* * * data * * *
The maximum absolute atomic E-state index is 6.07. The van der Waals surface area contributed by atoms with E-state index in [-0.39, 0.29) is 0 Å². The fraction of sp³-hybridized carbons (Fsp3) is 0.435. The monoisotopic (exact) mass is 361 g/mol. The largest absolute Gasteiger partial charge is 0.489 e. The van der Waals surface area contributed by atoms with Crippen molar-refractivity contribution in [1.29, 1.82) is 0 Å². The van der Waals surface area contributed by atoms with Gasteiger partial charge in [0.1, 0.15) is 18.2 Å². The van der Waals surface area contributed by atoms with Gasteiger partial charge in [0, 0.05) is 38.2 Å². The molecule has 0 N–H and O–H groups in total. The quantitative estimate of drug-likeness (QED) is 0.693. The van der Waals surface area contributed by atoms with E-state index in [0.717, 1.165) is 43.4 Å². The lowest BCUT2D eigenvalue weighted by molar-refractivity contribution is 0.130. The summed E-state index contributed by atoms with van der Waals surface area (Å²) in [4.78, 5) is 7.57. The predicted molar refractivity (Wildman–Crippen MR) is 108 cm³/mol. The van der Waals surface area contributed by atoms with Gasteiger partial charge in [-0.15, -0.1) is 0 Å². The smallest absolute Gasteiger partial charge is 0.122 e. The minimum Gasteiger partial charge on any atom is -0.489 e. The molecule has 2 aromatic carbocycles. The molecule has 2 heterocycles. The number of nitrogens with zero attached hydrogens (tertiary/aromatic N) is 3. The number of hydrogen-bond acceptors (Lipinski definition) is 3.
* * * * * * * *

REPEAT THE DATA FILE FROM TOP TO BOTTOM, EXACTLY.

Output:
The maximum absolute atomic E-state index is 6.07. The van der Waals surface area contributed by atoms with E-state index in [-0.39, 0.29) is 0 Å². The fraction of sp³-hybridized carbons (Fsp3) is 0.435. The monoisotopic (exact) mass is 361 g/mol. The largest absolute Gasteiger partial charge is 0.489 e. The van der Waals surface area contributed by atoms with Crippen molar-refractivity contribution in [1.29, 1.82) is 0 Å². The van der Waals surface area contributed by atoms with Gasteiger partial charge in [0.1, 0.15) is 18.2 Å². The van der Waals surface area contributed by atoms with Gasteiger partial charge in [0, 0.05) is 38.2 Å². The molecule has 0 N–H and O–H groups in total. The quantitative estimate of drug-likeness (QED) is 0.693. The van der Waals surface area contributed by atoms with E-state index in [0.717, 1.165) is 43.4 Å². The lowest BCUT2D eigenvalue weighted by molar-refractivity contribution is 0.130. The summed E-state index contributed by atoms with van der Waals surface area (Å²) in [4.78, 5) is 7.57. The predicted molar refractivity (Wildman–Crippen MR) is 108 cm³/mol. The van der Waals surface area contributed by atoms with Gasteiger partial charge in [-0.15, -0.1) is 0 Å². The smallest absolute Gasteiger partial charge is 0.122 e. The minimum Gasteiger partial charge on any atom is -0.489 e. The molecule has 2 aromatic carbocycles. The molecule has 2 heterocycles. The number of nitrogens with zero attached hydrogens (tertiary/aromatic N) is 3. The number of hydrogen-bond acceptors (Lipinski definition) is 3.